Central monoamine levels differ between rat strains used in studies of depressive behavior

Jamie L. Scholl, Kenneth J. Renner, Gina L. Forster, Shanaz Tejani-Butt

Research output: Contribution to journalArticlepeer-review

53 Scopus citations


Previous studies have shown that the Wistar-Kyoto (WKY) rat strain may be a genetic model of depression when their behaviors are compared to Sprague-Dawley (SD) or Wistar (WIS) rats. Significant differences in dopamine (DA), serotonin (5-HT), and norepinephrine (NE) transporter site densities have been reported when comparing WKY to both SD and WIS rats. Susceptibility of WKY rats to anxiety and depressive behavior may be related to underlying differences in monoamine levels in various regions of the brain. Levels of monoamines (DA, 5-HT and NE) and their metabolites were measured in monoaminergic cell body, cortical and limbic brain regions using HPLC with electrochemical detection and compared between WKY, WIS and SD rats. In regions where strain differences in monoamine levels were observed (the basolateral amygdala, subregions of the hippocampus and the nucleus accumbens shell), WKY rats consistently had lower levels than SD rats. Similarly, WKY rats had lower monoamine levels compared to WIS, although these differences were observed in a more restricted number of brain regions. Interestingly, WIS rats showed reduced levels of the 5-HT metabolite 5-hydroxyindoleacetic acid (5-HIAA) in several regions including the prefrontal cortex, subregions of the hippocampus and subregions of the hypothalamus, suggesting decreased 5-HT turnover when compared to both WKY and SD rats. Overall, these results imply that decreased monoamine levels, combined with alterations in transporter sites, may be related to the predisposition of WKY rats towards depressive behavior.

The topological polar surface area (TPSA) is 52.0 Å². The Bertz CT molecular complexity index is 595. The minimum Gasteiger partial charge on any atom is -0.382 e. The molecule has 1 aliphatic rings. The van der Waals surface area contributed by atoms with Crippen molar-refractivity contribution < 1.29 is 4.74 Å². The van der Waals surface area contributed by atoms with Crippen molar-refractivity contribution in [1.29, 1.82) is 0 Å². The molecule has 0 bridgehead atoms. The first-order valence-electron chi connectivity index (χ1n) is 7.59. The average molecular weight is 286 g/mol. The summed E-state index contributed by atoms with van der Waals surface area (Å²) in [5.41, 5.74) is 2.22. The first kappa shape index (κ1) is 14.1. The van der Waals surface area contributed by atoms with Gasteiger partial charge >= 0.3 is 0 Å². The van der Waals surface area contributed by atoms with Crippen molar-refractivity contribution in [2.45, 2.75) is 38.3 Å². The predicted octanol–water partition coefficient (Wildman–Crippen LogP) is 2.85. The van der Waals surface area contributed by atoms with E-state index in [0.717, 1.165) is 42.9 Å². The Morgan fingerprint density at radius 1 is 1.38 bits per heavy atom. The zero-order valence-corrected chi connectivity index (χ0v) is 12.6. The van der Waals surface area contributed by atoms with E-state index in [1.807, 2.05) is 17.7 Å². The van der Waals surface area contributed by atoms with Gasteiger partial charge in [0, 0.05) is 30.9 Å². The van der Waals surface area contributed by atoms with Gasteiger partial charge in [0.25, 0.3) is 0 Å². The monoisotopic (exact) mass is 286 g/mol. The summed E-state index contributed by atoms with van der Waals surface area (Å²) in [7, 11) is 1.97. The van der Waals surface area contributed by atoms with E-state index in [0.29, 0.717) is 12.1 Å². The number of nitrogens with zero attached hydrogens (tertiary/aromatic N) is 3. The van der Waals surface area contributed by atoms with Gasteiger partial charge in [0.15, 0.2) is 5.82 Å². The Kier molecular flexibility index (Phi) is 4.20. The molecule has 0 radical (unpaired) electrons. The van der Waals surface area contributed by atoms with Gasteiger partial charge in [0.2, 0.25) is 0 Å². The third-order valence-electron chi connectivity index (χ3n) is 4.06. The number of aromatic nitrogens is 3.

Original languageEnglish (US)
Pages (from-to)41-51
Number of pages11
JournalBrain Research
StatePublished - Oct 8 2010
Externally publishedYes


  • Animal Model
  • Depression
  • Dopamine
  • HPLC
  • Norepinephrine
  • Serotonin

ASJC Scopus subject areas

  • General Neuroscience
  • Molecular Biology
  • Clinical Neurology
  • Developmental Biology


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